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Microevolution is the study of evolutionary changes which involve the development of new characteristics within a species. Microevolution can happen over much shorter periods of time than it takes for a new species to form. Scientists have observed and recorded examples of microevolution. A good example is how evolution was studied in the Peppered Moth explained in detail in the relevant article.

Microevolution has also been observed in pine cones, together with the seed eating birds and squirrels that predate them. Scientists from Berkeley University studied the relationship between the trees and these seed eaters in the Rocky Mountains. (Presumably so-called creation scientists imagine they understand life better than real scientists at Berkeley University.)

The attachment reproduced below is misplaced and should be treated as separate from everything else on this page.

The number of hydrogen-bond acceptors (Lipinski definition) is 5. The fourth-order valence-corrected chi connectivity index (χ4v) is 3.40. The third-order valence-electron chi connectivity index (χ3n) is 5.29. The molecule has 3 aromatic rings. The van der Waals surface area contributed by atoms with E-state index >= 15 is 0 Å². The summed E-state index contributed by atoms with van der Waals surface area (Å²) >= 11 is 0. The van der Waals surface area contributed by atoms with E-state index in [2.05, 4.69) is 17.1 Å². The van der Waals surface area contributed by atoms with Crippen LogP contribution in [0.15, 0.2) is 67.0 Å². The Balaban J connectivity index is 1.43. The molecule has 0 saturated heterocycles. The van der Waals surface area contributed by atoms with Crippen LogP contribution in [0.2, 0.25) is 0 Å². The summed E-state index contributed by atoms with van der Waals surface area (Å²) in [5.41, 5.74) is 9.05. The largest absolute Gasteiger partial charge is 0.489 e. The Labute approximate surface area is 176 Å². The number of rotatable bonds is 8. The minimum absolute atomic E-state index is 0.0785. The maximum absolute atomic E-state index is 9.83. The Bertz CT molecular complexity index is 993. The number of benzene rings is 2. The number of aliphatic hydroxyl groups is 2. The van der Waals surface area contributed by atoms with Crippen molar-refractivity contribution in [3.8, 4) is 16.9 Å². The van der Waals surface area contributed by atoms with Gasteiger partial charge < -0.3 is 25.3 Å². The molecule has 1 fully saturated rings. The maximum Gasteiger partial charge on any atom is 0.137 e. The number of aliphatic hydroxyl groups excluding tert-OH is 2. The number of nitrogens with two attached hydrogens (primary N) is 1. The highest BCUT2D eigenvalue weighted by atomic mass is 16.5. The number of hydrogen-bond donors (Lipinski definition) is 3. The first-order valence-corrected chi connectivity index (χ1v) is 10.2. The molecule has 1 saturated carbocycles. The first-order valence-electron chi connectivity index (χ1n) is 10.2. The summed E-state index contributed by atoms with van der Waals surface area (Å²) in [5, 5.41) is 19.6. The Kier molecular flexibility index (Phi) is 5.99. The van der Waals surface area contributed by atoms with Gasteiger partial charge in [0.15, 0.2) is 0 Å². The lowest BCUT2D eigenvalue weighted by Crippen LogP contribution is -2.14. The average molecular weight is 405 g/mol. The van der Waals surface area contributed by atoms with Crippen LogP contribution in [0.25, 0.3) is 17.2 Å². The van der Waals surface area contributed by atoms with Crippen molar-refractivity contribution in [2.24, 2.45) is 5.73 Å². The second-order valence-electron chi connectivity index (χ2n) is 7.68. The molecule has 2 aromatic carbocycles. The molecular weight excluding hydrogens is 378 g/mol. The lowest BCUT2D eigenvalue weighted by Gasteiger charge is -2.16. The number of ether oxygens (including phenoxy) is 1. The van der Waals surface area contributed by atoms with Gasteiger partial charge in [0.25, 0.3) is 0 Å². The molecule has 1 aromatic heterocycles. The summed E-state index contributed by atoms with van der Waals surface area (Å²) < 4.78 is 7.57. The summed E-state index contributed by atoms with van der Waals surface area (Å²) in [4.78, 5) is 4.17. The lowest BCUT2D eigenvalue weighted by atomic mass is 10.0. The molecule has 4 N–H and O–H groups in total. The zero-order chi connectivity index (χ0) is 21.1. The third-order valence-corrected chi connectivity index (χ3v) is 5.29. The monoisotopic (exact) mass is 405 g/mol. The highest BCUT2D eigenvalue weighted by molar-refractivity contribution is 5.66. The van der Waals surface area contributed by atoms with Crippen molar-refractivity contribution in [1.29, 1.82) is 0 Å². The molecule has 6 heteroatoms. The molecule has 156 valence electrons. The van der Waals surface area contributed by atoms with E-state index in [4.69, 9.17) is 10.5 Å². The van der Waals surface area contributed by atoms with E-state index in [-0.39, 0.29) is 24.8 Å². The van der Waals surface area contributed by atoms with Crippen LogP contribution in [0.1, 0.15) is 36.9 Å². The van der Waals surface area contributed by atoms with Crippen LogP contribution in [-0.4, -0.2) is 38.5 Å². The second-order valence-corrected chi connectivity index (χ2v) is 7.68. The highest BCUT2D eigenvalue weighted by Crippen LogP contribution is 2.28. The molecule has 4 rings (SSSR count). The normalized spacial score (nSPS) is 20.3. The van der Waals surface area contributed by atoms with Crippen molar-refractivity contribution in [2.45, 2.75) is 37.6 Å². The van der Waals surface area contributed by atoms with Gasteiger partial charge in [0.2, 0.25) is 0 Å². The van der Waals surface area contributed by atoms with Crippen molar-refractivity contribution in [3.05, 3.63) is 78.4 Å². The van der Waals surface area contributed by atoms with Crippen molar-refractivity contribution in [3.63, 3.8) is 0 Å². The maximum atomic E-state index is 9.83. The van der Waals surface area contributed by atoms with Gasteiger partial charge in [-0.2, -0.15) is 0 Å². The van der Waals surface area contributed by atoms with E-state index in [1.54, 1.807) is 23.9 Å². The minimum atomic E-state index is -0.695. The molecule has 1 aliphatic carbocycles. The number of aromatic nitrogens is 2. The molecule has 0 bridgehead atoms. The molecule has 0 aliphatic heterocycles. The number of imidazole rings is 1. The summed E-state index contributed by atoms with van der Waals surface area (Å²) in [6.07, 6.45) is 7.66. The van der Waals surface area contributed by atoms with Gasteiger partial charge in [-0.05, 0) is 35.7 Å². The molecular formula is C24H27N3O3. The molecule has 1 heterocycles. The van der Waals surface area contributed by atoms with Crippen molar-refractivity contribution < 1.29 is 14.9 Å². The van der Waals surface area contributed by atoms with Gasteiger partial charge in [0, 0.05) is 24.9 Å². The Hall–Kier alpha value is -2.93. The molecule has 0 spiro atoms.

1. Where squirrels are the main seed eater pine cones are relatively heavy with more scales that makes it harder for squirrels to get to the seeds.
  2. Where crossbills are the main seed eater pine cones are relatively light with fewer scales but thicker scales that make it harder for crossbills to get to the seeds.
  3. Crossbills have also evolved different types of beaks adapted to the types of pine cones prevalent in their area.

[1] [2]

These are just two examples that this author happens to know.

See also

References

  1. A case study of coevolution: squirrels, birds, and the pinecones they love part 1
  2. A case study of coevolution: squirrels, birds, and the pinecones they love part 2

External links

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